Ives: The Celestial Country; Silence Unaccompanied

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WORKS: The Celestial Country; Silence Unaccompanied
PERFORMER: Martha Hart (mezzo-soprano), Dan Dressen (tenor), Michael Jorgensen (baritone), John Ferguson (organ); St Olaf Choir & Chamber Ensemble/ Anton Armstrong
Of all Charles Ives’s compositions, The Celestial Country comes closest to sounding like the work of a true primitive artist, a Grandma Moses of music. In this sacred cantata, first performed in 1902 at the Manhattan church where Ives was organist, the conventional language of hymn tunes and salon music is sometimes heard unalloyed, sometimes subverted by unexpected harmonies or rhythms, and occasionally, in some weirdly dissonant instrumental interludes, abandoned altogether. The overall effect is at once amusing and surprisingly moving. This recording of the piece – the only one currently available – by a long-established Minnesota choir has tenor and baritone soloists, neither outstanding, but an extended quartet and double quartet are allocated to the full choir. The choral sound is rich and well-blended, but lacks edge in the all-enveloping church acoustic.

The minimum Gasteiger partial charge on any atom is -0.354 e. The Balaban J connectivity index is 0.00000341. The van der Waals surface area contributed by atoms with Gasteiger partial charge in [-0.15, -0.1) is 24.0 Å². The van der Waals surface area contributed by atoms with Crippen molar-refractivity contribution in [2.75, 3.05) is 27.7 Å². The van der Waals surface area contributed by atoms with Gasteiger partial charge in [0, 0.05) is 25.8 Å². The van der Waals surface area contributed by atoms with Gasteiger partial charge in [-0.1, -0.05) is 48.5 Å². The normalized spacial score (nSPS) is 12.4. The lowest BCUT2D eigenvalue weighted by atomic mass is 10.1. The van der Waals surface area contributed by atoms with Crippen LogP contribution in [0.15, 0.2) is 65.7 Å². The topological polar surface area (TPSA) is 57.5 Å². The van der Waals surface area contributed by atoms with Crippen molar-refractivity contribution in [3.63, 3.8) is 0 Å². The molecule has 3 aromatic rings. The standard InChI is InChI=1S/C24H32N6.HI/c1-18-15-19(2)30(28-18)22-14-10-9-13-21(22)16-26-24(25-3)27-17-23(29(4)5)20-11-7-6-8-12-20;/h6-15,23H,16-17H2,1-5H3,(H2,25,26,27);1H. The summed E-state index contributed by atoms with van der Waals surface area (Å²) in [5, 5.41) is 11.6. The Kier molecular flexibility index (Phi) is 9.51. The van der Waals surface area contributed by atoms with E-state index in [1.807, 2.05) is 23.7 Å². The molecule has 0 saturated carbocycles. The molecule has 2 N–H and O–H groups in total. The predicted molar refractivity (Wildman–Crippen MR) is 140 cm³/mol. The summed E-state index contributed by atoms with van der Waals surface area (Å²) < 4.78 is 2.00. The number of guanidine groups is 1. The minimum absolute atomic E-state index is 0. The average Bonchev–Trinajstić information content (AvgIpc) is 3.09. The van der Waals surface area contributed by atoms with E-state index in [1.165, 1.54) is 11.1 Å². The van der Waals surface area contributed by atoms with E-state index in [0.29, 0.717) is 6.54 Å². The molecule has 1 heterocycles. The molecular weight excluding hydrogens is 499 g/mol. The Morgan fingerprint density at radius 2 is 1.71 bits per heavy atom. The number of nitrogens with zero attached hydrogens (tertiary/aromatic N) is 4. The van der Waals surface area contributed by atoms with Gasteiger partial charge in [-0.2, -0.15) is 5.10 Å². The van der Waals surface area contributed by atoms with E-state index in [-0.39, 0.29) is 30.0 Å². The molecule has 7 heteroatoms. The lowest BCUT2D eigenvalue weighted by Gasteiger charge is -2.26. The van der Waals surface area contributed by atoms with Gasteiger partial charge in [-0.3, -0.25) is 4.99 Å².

The rest of the disc is devoted to a meditative cycle assembled by Malcolm Bruno, chiefly from songs of various periods. Some, including Ives’s touching last work, ‘Sunrise’, with obbligato violin, are performed as written; others are sung chorally. The cycle makes for pleasant listening, but enjoyment is tempered by Martha Hart’s unvarying slow vibrato, and unease over how much of the music is as Ives intended it. Anthony Burton